Impact investing is a new term that’s come into the investment sector less than a decade ago. Few people actually understand what it is, or who it benefits, but it’s actually very simple to understand when broken down in simple terms.
Unfortunately, most of the information out there regarding impact investing is far more complicated than it needs to be. Worse, there are a great many small, medium and large startups out there who could potentially benefit from seeking out impact investors.
Sadly, due to a lack of proper understanding, these startups instead mistakenly waste their time looking to corporate and private venture capitalists; most of which have no interest in dealing with the risk associated with the few industries that impact investing caters to.
Impact Investing 101
There’s a reason impact investors aren’t the right fit for all companies. That’s because this type of investing is much more centered on the philanthropic than it is in making millions and billions in profits. The nature of the investments also often require a great deal of capital.
It’s called impact investing because a positive outcome from the investment will lead to improvements in society and the world in general. These improvements will have a positive, lasting “impact” on people, society or the entire planet.
What makes impact investing so interesting is that the investor may not necessarily expect a large ROI. As long as the impact can be measured, it may well be considered viable by the investor.
Impact Investments Must be Measurable
Depending on the industry and desired impact, they may expect to at least break even – either in profits from a product or initiative, or savings that come about from the investment. In other words, the impact, whether financial or otherwise, must be measurable in order to fit the mold of an impact investment.
Most all impact investments are funded by large corporations, organizations, or wealthy private investors with plenty of capital to burn. The goal is always to cause a positive and lasting impact on people or the environment, leading to changes that benefit humankind and/or the Earth positively.
While there are many industries that apply, the following 4 are the most common, with the last being considered the least common (and often most risky) of all:
- Charitable Efforts
Does your startup fit into one of the industries listed above?
Examples of Impact Investments That Would Interest an Investor
Providing examples is both easy and difficult at the same time. While many examples exist out there, much of the story regarding this terminology is yet to be written, as impact investing was only coined recently in 2007.
Some simple examples of a startup that would catch the interest of impact investors would be:
A machine that can extract massive amounts of water out of the air, ground or from up in the atmosphere to provide arid climates with the ability to grow crops in spite of water shortages.
Consider that many developing countries like Africa have most of the world’s starving populations because of their lack of access to clean water for growing food and the “impact” such a system would have on the world at large.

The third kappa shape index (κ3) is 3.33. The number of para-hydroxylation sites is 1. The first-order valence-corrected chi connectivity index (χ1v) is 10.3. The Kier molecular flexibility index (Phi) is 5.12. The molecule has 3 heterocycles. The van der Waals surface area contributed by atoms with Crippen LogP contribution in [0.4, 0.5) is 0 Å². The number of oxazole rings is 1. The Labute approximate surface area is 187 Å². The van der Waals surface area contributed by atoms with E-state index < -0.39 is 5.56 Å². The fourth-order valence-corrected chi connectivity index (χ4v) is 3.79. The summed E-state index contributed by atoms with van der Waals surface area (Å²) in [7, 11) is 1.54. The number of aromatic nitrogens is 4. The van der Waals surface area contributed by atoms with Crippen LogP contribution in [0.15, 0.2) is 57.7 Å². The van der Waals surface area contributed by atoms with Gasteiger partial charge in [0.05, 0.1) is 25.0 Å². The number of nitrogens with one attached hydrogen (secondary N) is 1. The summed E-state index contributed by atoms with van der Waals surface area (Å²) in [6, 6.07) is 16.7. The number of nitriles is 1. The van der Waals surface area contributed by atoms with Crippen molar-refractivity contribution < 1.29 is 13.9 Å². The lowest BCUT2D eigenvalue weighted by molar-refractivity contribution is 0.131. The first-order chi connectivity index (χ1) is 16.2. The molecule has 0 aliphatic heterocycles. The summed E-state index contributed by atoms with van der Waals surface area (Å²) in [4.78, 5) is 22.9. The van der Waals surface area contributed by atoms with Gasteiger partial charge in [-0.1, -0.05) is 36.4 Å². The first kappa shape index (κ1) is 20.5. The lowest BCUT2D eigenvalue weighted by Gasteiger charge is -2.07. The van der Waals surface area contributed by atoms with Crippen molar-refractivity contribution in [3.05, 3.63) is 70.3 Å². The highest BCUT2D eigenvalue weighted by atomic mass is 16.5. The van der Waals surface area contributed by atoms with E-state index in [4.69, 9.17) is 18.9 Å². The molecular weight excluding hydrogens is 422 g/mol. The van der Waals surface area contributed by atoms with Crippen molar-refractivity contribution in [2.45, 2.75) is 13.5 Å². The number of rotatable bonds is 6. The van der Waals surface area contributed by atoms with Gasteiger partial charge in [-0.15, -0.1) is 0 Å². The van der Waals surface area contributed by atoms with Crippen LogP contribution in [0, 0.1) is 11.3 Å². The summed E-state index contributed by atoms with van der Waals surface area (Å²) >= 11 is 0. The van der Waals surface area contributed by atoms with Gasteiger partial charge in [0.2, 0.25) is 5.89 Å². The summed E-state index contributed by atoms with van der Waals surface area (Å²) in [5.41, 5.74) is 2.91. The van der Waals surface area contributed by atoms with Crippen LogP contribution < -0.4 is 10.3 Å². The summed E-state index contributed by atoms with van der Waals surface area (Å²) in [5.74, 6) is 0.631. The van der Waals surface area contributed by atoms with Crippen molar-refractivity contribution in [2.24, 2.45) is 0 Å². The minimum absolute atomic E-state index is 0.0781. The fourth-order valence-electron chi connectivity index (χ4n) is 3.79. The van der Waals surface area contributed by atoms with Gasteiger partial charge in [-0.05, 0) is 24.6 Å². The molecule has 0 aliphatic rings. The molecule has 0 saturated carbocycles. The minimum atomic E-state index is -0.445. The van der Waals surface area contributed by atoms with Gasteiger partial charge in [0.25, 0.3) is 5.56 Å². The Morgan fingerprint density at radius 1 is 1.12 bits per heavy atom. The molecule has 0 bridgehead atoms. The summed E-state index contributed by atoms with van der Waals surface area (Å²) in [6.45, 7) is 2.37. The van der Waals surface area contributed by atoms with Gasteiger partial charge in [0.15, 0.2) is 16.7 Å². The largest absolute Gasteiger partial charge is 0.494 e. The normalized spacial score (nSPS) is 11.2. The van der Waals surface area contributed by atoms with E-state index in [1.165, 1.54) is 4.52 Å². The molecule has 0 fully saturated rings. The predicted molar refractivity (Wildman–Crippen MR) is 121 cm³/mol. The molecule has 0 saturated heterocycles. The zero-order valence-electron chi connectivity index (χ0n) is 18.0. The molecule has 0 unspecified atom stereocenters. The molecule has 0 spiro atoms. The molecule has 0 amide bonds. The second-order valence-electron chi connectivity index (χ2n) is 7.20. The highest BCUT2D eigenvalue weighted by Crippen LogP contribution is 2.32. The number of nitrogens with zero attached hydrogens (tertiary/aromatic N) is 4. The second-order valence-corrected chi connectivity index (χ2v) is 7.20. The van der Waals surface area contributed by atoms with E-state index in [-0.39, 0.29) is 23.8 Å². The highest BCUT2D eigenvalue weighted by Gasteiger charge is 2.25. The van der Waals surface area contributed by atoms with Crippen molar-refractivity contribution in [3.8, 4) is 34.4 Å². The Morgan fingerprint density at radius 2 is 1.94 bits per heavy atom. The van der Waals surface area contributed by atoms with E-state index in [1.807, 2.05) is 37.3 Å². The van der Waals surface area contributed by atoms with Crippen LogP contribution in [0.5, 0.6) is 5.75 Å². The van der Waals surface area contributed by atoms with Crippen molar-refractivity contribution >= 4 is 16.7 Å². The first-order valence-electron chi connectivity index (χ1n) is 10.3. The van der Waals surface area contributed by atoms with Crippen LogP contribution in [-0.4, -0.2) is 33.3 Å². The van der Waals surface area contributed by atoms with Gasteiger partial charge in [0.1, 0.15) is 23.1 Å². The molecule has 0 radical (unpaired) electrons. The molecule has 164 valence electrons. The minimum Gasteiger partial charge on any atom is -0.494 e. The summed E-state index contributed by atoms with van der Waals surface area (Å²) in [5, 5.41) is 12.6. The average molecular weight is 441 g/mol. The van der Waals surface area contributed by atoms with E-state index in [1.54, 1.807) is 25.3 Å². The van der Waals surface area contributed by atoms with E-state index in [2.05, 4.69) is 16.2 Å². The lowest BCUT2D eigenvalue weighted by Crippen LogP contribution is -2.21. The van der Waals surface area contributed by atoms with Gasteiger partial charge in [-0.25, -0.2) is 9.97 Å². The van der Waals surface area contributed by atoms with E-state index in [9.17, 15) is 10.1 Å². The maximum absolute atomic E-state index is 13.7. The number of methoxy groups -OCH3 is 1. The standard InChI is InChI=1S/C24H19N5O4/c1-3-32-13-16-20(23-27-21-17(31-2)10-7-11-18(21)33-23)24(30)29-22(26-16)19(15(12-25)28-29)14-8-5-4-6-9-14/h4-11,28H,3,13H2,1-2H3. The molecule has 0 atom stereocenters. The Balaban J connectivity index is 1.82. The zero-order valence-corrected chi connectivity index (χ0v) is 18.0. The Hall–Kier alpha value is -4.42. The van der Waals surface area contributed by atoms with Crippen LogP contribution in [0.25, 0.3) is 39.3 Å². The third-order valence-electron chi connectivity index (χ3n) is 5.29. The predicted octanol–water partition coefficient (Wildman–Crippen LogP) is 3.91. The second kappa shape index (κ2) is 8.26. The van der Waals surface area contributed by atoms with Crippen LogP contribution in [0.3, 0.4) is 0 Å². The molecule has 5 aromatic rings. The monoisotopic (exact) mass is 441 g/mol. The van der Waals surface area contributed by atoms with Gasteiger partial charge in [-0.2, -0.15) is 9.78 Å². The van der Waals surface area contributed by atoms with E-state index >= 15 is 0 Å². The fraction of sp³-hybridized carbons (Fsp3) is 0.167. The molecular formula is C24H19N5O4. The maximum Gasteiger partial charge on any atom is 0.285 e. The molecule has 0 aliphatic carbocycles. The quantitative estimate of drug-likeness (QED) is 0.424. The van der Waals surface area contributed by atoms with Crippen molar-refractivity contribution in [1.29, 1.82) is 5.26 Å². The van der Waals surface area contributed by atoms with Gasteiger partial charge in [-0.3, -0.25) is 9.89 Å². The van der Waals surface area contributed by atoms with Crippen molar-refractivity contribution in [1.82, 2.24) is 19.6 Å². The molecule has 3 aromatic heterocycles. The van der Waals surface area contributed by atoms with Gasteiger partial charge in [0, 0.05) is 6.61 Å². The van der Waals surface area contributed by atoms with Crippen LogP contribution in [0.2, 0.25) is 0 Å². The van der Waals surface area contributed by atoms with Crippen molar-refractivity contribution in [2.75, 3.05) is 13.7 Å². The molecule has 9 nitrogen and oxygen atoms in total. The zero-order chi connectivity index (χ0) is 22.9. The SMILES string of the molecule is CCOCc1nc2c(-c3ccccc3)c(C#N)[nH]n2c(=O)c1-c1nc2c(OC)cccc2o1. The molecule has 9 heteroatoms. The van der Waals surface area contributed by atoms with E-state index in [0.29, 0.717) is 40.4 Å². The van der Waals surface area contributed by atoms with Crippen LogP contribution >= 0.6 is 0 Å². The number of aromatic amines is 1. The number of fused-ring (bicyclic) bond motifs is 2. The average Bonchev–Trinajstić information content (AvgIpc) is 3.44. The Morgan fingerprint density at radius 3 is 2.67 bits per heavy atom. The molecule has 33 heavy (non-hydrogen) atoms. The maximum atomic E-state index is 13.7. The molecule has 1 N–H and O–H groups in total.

Not only there are startups that build the necessary agricultural systems, but there are also startups that aim to improve the existing systems using technology. One prominent example is CropX. The startup, funded by agritech accelerator Sprout, helps increasing farms’ crop yield while minimizing waste using technology, focusing on optimizing the current field irrigation systems’ water consumption.
This is a much simpler industry to provide examples for, but it’s also generally limited to startups in the architectural and engineering industry. If your company has found the ultimate way to make a building or bridge suspension that’s earthquake resistant, this would be an example of a very “impactful” product or concept that would appeal to the minds of a corporate or private impact investor.
Other examples are programs or technology that promote a greener earth such as garbage cleanup initiatives, environmental improvements and reducing the impact that industry has on the environment.
3. Charitable Efforts
There are too many examples, it would be impossible to list them all. Something as simple as finding a new way to make mosquito nets on a large scale and cheaply for distressed countries where people live in tents or shanties. Another example that may surprise people is Zipcar; a vehicle sharing membership site funded by the non-profit funding organization, Calvert.
This is one of the most common, yet rarely will charitable efforts attract the interest of a single private investor. Typically, organizations work together to pull impact investing funds from multiple sources including companies and individuals in order to fund their various agendas.
Currently, very little impact investing takes place in the education sector. Any changes in this area can indeed be considered positive. However, public education always costs money while non comes back, and a large portion of the cost is handled by tax-payers and governments.
Privatized education is a different matter, but investors of all kinds aren’t difficult to find and, most important, the “impact” of private education is very hard to measure in the short term and may well be just as hard to measure in the long term. It’s risky and thus rarely attracts impact investor groups and individuals.
Interested in Learning More?
For more examples of different types of impact investments that have been made over the last few years, take a look at the profiles and stories shared on Entrepreneur.com
To learn even more about this investment concept, visit the Global Impact Investing website here to learn more about impact investing and to research more about their partners and whether your business or idea fits the mold of what impact investors are looking for.
More resources can be found here: